This is probably a good place to mention that the show had some serious problems during production. I don't know how much this affected the content of the final 12 episodes, but two filler episodes had to be thrown together to fill holes in the broadcast schedule and the final two episodes were broadcast the season after originally scheduled. The fillers are nearly 100% animation reuse, although they do contain some additional background information on cast and environment, especially the 2nd one. The filler episodes are included as extra features on this DVD set, and were originally broadcast between episodes 5&6 and 10&11.
The world of Girls und Panzer is MOSTLY the world we know. The exceptions are pretty significant. The girls schools we see are atop ships. BIG ships that resemble aircraft carriers in general outline, but the smallest school ship we see would utterly dwarf the largest aircraft carrier ever built. This oddity is lampshaded, but not really explained, in episode seven. At the Oarai school, the list of electives includes what you'd expect for a traditional Japanese girls' school: calligraphy, flower arranging, incense, kyuu-do (archery), kendo, aikido, then goes a bit weird with magic and "ninja" and, of course, tankery aka sensha-do. Other schools have British, American, Italian, German and Russian flavors. Fortunately, their rivalries at sensha-do do not equal the ferocity of the second World War.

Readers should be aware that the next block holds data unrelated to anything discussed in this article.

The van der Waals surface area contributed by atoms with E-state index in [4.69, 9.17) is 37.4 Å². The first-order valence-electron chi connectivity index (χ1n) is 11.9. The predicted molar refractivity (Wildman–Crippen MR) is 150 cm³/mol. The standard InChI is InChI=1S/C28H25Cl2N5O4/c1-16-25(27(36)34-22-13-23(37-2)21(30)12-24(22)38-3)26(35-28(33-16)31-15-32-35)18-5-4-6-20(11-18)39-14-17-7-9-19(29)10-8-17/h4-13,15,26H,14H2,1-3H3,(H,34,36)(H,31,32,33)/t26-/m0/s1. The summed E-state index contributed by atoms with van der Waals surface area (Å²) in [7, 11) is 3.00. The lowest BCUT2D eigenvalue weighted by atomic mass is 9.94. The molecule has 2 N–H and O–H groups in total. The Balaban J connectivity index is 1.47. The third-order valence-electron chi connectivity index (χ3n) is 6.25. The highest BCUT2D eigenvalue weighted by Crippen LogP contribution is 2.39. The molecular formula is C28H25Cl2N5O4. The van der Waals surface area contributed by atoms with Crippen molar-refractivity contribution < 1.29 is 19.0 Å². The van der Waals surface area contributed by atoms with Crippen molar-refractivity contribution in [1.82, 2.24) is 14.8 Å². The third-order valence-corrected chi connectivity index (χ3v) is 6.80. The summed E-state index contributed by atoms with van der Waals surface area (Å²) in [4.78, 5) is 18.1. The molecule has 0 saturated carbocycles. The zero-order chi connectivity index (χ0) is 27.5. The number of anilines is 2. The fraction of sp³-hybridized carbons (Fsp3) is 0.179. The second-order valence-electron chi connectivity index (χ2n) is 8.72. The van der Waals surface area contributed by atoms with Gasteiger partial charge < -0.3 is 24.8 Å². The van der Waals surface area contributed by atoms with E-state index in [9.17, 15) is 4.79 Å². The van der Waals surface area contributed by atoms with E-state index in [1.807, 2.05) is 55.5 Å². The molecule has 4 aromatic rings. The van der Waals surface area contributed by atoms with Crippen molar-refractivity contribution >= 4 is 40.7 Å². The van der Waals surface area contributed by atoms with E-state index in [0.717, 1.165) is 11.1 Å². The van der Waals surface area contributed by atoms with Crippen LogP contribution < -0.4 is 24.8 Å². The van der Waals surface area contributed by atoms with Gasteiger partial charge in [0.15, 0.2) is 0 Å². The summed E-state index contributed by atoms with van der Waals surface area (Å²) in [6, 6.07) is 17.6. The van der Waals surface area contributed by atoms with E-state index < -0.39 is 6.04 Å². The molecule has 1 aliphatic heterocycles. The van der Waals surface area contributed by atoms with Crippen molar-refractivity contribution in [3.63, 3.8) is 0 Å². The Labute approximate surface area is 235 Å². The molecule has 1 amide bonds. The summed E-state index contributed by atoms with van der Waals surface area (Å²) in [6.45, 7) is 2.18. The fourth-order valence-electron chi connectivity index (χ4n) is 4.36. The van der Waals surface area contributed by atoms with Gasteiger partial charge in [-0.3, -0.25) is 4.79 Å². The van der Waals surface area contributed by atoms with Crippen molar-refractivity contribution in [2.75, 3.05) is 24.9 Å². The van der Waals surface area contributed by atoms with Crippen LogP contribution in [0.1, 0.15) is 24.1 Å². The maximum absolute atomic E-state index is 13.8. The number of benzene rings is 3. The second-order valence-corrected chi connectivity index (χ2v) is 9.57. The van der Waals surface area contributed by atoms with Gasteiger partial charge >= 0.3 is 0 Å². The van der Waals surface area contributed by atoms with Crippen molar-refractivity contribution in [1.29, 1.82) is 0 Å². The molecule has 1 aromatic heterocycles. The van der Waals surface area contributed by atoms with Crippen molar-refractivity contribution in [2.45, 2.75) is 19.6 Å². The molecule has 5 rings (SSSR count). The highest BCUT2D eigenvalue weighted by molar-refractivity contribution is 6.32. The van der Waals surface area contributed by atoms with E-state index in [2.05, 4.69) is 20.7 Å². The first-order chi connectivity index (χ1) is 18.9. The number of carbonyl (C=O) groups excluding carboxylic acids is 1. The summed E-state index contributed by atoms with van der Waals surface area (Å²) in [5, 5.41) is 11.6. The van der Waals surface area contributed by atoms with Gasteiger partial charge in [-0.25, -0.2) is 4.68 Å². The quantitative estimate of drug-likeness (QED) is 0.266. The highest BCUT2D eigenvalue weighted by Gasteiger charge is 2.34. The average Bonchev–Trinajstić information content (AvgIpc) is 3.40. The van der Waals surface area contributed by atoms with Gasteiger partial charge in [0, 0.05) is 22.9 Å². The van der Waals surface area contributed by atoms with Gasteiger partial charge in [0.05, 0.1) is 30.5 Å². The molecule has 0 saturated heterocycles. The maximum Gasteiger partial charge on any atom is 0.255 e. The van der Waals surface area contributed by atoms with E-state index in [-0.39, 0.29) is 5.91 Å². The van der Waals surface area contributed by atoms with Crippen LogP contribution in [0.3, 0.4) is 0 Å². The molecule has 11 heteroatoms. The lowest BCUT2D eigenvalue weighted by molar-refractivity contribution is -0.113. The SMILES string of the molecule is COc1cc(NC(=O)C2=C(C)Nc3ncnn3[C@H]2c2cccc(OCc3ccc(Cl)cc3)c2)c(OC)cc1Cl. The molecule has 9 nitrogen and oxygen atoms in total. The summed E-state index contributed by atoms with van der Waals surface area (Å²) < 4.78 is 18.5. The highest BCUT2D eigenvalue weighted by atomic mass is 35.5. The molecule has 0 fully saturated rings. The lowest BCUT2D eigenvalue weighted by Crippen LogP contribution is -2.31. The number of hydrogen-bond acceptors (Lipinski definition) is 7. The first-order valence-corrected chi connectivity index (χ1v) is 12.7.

There's a plot McGuffin that requires Oarai school to resurrect their 20-year-cancelled tankery program, and Miho Nishizumi is drafted into the program. Unfortunately, she transferred to Oorai specifically because there was no tankery at Oorai, setting up the 1st emotional tension. She's from a leading tankery family and had a professional falling out with her mother, the family leader. This is hinted at and revealed gradually as a 2nd and larger emotional tension. In fact, Miho's behavior as she gets out of bed on the very first morning of school only makes sense when you have that bit of backstory.